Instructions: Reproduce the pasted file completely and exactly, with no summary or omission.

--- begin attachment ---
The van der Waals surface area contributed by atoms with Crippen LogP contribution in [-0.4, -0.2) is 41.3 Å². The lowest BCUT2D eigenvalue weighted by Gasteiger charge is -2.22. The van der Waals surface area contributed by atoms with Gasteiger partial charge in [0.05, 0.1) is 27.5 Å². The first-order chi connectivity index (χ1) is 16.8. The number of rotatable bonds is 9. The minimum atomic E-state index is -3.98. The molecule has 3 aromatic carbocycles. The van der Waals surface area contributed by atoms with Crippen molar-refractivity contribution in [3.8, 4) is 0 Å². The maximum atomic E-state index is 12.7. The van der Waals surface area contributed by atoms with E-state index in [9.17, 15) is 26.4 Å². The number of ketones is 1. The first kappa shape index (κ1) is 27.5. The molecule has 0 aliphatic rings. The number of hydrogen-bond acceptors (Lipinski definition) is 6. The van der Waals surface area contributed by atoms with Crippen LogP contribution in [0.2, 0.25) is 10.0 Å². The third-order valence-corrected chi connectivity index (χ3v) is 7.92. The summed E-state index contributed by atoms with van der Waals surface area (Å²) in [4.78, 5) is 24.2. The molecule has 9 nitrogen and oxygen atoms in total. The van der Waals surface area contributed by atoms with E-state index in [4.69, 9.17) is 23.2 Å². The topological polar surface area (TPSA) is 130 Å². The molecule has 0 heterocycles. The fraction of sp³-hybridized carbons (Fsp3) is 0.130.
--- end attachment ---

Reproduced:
The van der Waals surface area contributed by atoms with Crippen LogP contribution in [-0.4, -0.2) is 41.3 Å². The lowest BCUT2D eigenvalue weighted by Gasteiger charge is -2.22. The van der Waals surface area contributed by atoms with Gasteiger partial charge in [0.05, 0.1) is 27.5 Å². The first-order chi connectivity index (χ1) is 16.8. The number of rotatable bonds is 9. The minimum atomic E-state index is -3.98. The molecule has 3 aromatic carbocycles. The van der Waals surface area contributed by atoms with Crippen molar-refractivity contribution in [3.8, 4) is 0 Å². The maximum atomic E-state index is 12.7. The van der Waals surface area contributed by atoms with E-state index in [9.17, 15) is 26.4 Å². The number of ketones is 1. The first kappa shape index (κ1) is 27.5. The molecule has 0 aliphatic rings. The number of hydrogen-bond acceptors (Lipinski definition) is 6. The van der Waals surface area contributed by atoms with Crippen LogP contribution in [0.2, 0.25) is 10.0 Å². The third-order valence-corrected chi connectivity index (χ3v) is 7.92. The summed E-state index contributed by atoms with van der Waals surface area (Å²) in [4.78, 5) is 24.2. The molecule has 9 nitrogen and oxygen atoms in total. The van der Waals surface area contributed by atoms with E-state index in [4.69, 9.17) is 23.2 Å². The topological polar surface area (TPSA) is 130 Å². The molecule has 0 heterocycles. The fraction of sp³-hybridized carbons (Fsp3) is 0.130.